What do you get when you mix Amazon natives, Chevron, and Sharon Stone?!

In a world where llamas are caught in a police chase, Sarah Palin actually gives a coherent speech, and John Travolta acts like… well, John Travolta, I find very few things peculiar. However, a recent lawsuit involving Amazon natives, an anti-Chevron event, and Sharon Stone has surpassed even my expectations of weirdness.

Basically, it all started in the 1960s when the oil company Texaco started drilling in a small South American town in Ecuador. The town, located in an eco-diverse part of the Amazon, sustained a great deal of damage and pollution. Thirty years after Texaco shut down its operations, the residents sued Texaco and won a $9.5 billion dollar judgment.

Since the judgment, no money has been awarded to the residents, and Texaco has been acquired by Chevron. Chevron denies any liability, and in March of last year, a New York federal judge blocked the Ecuadorean decision, citing the ruling relied on doctored evidence and bribery. This relieved Chevron from paying any sort of monetary compensation.

Now things get weird. Over the past few years, the Ecuadorian government has been funding anti-Chevron appearances and global campaigns against Chevron, demanding the company pay billions to restore polluted regions. The government hired public relations firm, MCSquared for $6.4 million to conduct the campaigns in 2013 and 2014. As part of the campaign, MCSquared hired Sharon Stone (yes, this Sharon Stone) to come to Ecuador and appear at anti-Chevron events. (Apparently, she has some sort of environmental credibility I never knew.) Yet, she backed out of her scheduled appearances after receiving payment.

MCSquared is not pleased with Stone’s last minute cancelation. According to the PR firm, Stone, along with her talent agency, American Program Bureau, was paid $275,000 for the appearances. In addition, MCSquared claims it spent an extra $77,420 to meet all of Stone’s demands, including “first-class airfare tickets and luxury hotel suites for herself and her three companions.” The lawsuit is seeking to recover the $352,000 spent on Stone, plus legal fees and other expenses.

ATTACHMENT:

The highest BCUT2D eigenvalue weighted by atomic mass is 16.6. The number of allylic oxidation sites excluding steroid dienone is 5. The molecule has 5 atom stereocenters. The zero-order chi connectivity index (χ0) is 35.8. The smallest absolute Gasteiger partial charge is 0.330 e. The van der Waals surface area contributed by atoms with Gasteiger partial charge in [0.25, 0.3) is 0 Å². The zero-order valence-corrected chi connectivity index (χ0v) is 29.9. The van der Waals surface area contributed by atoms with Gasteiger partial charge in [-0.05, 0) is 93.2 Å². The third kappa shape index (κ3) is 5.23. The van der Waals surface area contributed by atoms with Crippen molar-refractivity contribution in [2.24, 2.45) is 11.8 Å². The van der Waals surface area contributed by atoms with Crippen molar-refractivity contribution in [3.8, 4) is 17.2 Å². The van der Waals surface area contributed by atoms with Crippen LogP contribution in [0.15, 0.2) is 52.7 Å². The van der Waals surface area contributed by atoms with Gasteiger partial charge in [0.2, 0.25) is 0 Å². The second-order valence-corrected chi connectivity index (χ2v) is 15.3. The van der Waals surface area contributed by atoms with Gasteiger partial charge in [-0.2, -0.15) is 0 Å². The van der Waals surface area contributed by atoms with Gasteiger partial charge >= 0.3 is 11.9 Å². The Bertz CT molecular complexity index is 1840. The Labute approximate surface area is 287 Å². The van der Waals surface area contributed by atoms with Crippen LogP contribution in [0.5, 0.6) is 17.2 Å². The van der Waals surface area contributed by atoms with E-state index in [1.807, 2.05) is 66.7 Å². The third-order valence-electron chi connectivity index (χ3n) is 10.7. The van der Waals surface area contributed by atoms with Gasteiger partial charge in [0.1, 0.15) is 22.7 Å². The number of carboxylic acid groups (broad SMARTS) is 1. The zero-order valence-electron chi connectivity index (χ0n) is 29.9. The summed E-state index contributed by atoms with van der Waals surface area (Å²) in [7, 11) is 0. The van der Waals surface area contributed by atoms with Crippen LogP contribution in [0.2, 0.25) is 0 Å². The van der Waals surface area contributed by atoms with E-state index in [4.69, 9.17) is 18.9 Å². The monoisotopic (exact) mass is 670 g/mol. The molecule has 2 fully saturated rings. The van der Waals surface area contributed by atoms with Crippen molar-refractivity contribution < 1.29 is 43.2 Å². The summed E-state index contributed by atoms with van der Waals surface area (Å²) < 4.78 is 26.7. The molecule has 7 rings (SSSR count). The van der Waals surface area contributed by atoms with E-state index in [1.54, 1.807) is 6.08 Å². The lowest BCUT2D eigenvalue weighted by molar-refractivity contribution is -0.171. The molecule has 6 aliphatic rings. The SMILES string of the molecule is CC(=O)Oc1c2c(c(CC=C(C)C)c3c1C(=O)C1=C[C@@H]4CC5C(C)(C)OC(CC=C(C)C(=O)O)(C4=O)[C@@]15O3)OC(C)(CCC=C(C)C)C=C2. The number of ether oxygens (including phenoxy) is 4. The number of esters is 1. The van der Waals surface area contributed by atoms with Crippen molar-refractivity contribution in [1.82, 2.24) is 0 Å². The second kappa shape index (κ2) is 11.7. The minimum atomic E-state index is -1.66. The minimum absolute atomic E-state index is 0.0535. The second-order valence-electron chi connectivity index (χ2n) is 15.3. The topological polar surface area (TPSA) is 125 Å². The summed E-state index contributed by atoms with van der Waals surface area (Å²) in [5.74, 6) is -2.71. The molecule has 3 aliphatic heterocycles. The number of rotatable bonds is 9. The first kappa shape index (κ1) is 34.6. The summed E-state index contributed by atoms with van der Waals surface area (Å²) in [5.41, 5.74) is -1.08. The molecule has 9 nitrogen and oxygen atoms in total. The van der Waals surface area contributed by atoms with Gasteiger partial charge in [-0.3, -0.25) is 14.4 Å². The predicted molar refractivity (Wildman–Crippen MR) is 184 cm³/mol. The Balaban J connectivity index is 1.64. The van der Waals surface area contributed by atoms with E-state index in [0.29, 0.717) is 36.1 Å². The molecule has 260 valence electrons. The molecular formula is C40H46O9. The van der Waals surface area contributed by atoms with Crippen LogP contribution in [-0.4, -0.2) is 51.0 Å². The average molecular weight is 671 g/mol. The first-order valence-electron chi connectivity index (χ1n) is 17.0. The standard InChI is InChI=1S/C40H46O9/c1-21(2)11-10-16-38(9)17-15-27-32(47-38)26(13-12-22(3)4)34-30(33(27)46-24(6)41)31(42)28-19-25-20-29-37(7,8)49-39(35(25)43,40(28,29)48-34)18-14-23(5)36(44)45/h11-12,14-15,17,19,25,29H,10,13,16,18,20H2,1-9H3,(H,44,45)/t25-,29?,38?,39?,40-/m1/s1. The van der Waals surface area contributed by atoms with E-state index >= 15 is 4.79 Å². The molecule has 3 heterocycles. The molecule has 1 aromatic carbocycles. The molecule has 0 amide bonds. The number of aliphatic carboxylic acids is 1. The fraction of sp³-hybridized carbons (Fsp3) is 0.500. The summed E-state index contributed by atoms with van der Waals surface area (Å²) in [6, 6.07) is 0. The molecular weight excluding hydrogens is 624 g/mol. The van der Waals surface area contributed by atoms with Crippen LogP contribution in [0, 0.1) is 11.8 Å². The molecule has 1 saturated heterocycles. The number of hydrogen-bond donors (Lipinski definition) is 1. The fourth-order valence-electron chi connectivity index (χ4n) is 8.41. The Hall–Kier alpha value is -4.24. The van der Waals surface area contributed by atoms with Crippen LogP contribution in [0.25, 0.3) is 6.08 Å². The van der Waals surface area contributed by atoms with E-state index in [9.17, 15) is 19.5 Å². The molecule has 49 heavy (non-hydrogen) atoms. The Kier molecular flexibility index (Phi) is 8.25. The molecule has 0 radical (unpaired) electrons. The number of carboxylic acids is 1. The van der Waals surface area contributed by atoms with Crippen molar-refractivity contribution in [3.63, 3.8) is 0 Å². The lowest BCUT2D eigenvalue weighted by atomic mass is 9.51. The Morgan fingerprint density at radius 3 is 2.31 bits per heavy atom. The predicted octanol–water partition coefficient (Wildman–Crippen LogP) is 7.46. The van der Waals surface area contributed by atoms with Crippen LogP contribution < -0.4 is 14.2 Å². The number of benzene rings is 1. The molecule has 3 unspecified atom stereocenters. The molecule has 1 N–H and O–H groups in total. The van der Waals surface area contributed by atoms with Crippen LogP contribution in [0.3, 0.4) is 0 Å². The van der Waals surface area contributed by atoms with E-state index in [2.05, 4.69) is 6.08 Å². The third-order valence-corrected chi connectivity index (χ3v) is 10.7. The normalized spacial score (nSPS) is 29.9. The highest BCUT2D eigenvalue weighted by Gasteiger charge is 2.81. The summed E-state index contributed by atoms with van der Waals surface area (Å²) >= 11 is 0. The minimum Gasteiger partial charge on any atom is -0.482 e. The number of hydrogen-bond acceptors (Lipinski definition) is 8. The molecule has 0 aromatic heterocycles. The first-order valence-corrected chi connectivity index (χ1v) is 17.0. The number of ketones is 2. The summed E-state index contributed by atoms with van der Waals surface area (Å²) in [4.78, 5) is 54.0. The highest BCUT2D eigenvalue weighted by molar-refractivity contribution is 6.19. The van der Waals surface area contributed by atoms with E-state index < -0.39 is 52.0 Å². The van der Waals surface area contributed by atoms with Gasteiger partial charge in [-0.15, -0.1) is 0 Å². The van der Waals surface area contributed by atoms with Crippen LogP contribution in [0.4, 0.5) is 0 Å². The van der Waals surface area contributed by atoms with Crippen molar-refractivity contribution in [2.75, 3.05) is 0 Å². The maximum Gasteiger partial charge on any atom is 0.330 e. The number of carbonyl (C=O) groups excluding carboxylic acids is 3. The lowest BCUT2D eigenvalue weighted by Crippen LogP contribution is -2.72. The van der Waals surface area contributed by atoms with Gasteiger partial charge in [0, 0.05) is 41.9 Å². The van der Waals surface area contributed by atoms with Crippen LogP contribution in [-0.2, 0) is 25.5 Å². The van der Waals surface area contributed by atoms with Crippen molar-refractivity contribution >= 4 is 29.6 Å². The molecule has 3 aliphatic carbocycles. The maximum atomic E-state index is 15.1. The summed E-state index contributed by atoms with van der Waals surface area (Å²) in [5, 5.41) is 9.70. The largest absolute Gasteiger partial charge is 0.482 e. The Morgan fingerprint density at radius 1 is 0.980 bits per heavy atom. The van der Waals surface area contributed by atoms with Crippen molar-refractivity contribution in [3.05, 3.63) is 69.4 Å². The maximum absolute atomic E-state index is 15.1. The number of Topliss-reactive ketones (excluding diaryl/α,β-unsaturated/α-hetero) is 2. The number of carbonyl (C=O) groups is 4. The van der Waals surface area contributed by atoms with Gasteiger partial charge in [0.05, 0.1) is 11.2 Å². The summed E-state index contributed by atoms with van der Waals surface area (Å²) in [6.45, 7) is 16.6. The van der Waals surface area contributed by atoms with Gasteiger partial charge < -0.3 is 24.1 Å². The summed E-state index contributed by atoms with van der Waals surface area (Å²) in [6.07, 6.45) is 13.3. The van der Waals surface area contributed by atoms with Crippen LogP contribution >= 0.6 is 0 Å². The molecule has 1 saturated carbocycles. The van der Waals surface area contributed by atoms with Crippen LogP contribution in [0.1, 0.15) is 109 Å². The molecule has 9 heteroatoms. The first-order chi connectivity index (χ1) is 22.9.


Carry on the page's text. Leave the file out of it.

It’s understandable why MCSquared is peeved at Sharon Stone and wants its money back; it paid a lot for a service it didn’t receive. However, I would like to point out one major dilemma with this whole debacle: why isn’t all of this money going towards the victims of pollution who were at the center of this controversy to begin with? Obviously, the Ecuadorian government wants those responsible to pay, but is it really necessary for it to spend millions of dollars on PR firms, events, appearances, and unrelated celebrity trips? $6.4 million is only a fraction of the $9.5 billion, but that could still make a tiny dent in the restoration of the polluted regions, instead of frivolous flights for a Hollywood diva.

Plus, this isn’t the first time a random actress was hired to speak out against Chevron. Last year Mia Farrow was paid $188,000 to travel to Ecuador and speak against the oil giant. I find it hard to believe anyone recognized Mia Farrow, or cared about her paid opinions about Chevron.

In this unusual story with lawsuits, celebrities, anti-oil campaigns, and government funding, one thing is clear: the victims are still left out in the dust. It’s necessary that we pay mind to those truly suffering at the hands of fossil fuels, and work to assist them. While we might not have millions, or thousands of dollars, doing our part to reduce fossil fuel use can make an impact. In the meantime, we can use this crazy state of affairs as motivation to help those in need, and journalists looking for really odd entertainment stories!


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  • Sophia Smith

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